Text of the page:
Crowdsourcing My Book Title

My publisher thinks my proposed book title is juvenile and/or terrible. I think their proposed book title is juvenile and/or terrible. This is horribly self-indulgent and sounds self-promotional, but since I live in a bubble I am genuinely interested in what people would think would be a good title. The less you know about the content, the more I value your input (really).

EXCITING UPDATES: It seems that some people aren’t actually sure which title is mine and which one the publisher proposed. I actually think it’s perhaps better left ambiguous! Also, we now have two write-in candidates (I will leave the guilty parties unnamed for proposing these): “Dumpster Dynasty” and “Going Down On America’s Junk: Freeganism and Food Waste in 21st Century America.”

The Add/Drop Dance

The course I’m TA-ing this fall is required for undergraduates majoring in sociology. It is thus heinously oversubscribed. For the first three weeks of class, we circulated a sign-in sheet in lecture. Actually, we circulated several. Some students signed every single one—one person literally signed-in four times in one day and then came up to me after class to check to make sure I saw she was there.

The students are right to be scared. At Berkeley, if you miss one section or one lecture in the first three weeks, you’re automatically dropped from the course. It’s the raw arithmetic of the neo-liberal university. Even after our weeks of culling the herd, however, there aren’t even enough chairs: our class was placed in a lecture hall with fewer seats than students, so to get peoples’ attendance, I had to scramble around among students sitting on stairs, against the back wall, and out in the hallway.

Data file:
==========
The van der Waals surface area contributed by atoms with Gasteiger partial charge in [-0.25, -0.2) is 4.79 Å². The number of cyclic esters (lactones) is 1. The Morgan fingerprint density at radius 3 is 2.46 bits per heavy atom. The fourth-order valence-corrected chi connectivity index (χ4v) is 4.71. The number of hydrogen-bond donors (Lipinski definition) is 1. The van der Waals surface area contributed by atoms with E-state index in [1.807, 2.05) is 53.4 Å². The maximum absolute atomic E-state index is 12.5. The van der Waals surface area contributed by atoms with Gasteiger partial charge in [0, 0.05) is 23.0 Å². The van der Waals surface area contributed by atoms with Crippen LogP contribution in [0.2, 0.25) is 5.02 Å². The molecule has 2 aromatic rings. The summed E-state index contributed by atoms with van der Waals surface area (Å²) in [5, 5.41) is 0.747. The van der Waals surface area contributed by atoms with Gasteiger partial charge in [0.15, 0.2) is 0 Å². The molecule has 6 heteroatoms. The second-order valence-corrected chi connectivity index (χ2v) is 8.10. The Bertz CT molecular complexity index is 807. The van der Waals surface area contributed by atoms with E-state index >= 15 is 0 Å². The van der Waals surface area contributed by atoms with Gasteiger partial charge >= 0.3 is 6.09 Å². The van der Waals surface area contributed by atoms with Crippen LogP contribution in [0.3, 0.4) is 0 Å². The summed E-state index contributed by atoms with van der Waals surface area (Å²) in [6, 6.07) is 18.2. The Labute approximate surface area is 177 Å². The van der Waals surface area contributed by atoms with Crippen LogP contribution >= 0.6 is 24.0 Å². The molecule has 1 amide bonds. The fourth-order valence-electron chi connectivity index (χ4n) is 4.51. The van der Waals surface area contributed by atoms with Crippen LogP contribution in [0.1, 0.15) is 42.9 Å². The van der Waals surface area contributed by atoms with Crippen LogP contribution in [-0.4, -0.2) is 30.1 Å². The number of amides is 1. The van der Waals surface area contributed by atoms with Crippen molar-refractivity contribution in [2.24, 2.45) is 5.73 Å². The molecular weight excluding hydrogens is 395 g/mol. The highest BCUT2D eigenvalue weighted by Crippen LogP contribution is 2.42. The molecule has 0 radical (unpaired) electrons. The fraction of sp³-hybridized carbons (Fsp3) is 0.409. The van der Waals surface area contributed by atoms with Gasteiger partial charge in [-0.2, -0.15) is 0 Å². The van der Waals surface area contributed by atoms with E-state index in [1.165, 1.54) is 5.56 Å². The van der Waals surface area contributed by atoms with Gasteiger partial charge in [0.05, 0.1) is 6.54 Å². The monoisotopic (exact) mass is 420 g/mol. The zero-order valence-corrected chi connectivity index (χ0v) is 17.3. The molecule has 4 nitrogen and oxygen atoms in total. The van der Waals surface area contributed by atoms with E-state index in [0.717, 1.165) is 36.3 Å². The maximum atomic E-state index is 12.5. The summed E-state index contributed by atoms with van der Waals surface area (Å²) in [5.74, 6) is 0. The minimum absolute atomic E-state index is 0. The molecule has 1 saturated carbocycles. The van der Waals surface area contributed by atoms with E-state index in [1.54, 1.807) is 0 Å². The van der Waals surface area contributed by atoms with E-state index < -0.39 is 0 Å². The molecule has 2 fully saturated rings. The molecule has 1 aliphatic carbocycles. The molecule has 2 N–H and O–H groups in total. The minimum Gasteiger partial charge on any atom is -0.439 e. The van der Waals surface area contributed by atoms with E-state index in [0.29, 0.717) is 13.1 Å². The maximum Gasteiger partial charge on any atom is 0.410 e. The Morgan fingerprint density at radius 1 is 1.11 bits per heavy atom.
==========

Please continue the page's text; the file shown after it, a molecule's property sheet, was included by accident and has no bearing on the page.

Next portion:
I tried to shield my students as best I could. I fudged a few records and I quickly caved to the student pleading for me to expand the size of my section to accommodate him (a brilliant solution to underfunding, by which I teach for free). Now, halfway into the semester, my classes are set, and, to be honest, I haven’t been this infatuated since high school. I adore my students. Teaching has given me a new sense of the value of graduate school and, for the first time in a long time, the confidence in the future that comes from having a “calling” in life.

In my usually unsuccessful efforts to make class “relevant,” on the 50th anniversary of the Free Speech Movement—an event marked with an administration-sponsored rally attended mostly by people older than my parents—I tried to obliquely raise the school’s activist history in section. I asked what going to Berkeley “meant” to them and to those in their family (we were talking about Weber’s analysis of the meaning of social action). I expected at least one of 41 students to say something about “radicalism,” “hippies,” or “protests.” Not one did. Instead, they talked about Berkeley being “elite,” “selective,” and “prestigious.”